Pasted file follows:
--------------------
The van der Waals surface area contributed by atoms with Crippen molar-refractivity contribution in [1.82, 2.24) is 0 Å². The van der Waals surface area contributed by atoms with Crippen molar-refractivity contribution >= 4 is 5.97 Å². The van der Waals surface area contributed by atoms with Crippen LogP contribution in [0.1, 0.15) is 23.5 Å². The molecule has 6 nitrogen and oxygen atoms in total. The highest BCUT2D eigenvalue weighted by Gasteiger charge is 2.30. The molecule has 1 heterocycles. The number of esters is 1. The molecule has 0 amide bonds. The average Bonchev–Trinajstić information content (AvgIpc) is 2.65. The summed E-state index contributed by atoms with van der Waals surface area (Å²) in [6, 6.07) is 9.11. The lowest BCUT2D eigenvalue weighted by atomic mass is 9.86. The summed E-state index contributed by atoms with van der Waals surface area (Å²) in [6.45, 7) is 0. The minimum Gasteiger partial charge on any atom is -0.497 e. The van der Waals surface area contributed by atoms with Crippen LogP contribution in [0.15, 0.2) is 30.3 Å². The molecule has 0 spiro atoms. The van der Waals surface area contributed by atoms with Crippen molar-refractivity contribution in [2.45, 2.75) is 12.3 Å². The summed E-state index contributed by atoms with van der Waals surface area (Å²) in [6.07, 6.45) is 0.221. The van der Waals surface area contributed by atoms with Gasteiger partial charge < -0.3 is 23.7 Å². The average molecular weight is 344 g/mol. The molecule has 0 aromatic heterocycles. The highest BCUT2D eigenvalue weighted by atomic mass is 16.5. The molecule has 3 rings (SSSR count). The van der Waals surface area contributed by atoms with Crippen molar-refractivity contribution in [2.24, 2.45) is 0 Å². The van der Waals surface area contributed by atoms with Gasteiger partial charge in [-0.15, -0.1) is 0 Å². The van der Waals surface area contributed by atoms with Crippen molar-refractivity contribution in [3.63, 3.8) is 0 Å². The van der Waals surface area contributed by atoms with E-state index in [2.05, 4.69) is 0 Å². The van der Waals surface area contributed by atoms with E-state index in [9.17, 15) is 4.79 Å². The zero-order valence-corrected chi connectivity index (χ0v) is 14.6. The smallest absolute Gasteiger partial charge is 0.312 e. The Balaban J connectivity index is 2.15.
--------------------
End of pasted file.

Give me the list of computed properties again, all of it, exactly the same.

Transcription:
The van der Waals surface area contributed by atoms with Crippen molar-refractivity contribution in [1.82, 2.24) is 0 Å². The van der Waals surface area contributed by atoms with Crippen molar-refractivity contribution >= 4 is 5.97 Å². The van der Waals surface area contributed by atoms with Crippen LogP contribution in [0.1, 0.15) is 23.5 Å². The molecule has 6 nitrogen and oxygen atoms in total. The highest BCUT2D eigenvalue weighted by Gasteiger charge is 2.30. The molecule has 1 heterocycles. The number of esters is 1. The molecule has 0 amide bonds. The average Bonchev–Trinajstić information content (AvgIpc) is 2.65. The summed E-state index contributed by atoms with van der Waals surface area (Å²) in [6, 6.07) is 9.11. The lowest BCUT2D eigenvalue weighted by atomic mass is 9.86. The summed E-state index contributed by atoms with van der Waals surface area (Å²) in [6.45, 7) is 0. The minimum Gasteiger partial charge on any atom is -0.497 e. The van der Waals surface area contributed by atoms with Crippen LogP contribution in [0.15, 0.2) is 30.3 Å². The molecule has 0 spiro atoms. The van der Waals surface area contributed by atoms with Crippen molar-refractivity contribution in [2.45, 2.75) is 12.3 Å². The summed E-state index contributed by atoms with van der Waals surface area (Å²) in [6.07, 6.45) is 0.221. The van der Waals surface area contributed by atoms with Gasteiger partial charge < -0.3 is 23.7 Å². The average molecular weight is 344 g/mol. The molecule has 0 aromatic heterocycles. The highest BCUT2D eigenvalue weighted by atomic mass is 16.5. The molecule has 3 rings (SSSR count). The van der Waals surface area contributed by atoms with Crippen molar-refractivity contribution in [2.24, 2.45) is 0 Å². The van der Waals surface area contributed by atoms with Gasteiger partial charge in [-0.15, -0.1) is 0 Å². The van der Waals surface area contributed by atoms with Crippen molar-refractivity contribution in [3.63, 3.8) is 0 Å². The van der Waals surface area contributed by atoms with E-state index in [2.05, 4.69) is 0 Å². The van der Waals surface area contributed by atoms with E-state index in [9.17, 15) is 4.79 Å². The zero-order valence-corrected chi connectivity index (χ0v) is 14.6. The smallest absolute Gasteiger partial charge is 0.312 e. The Balaban J connectivity index is 2.15.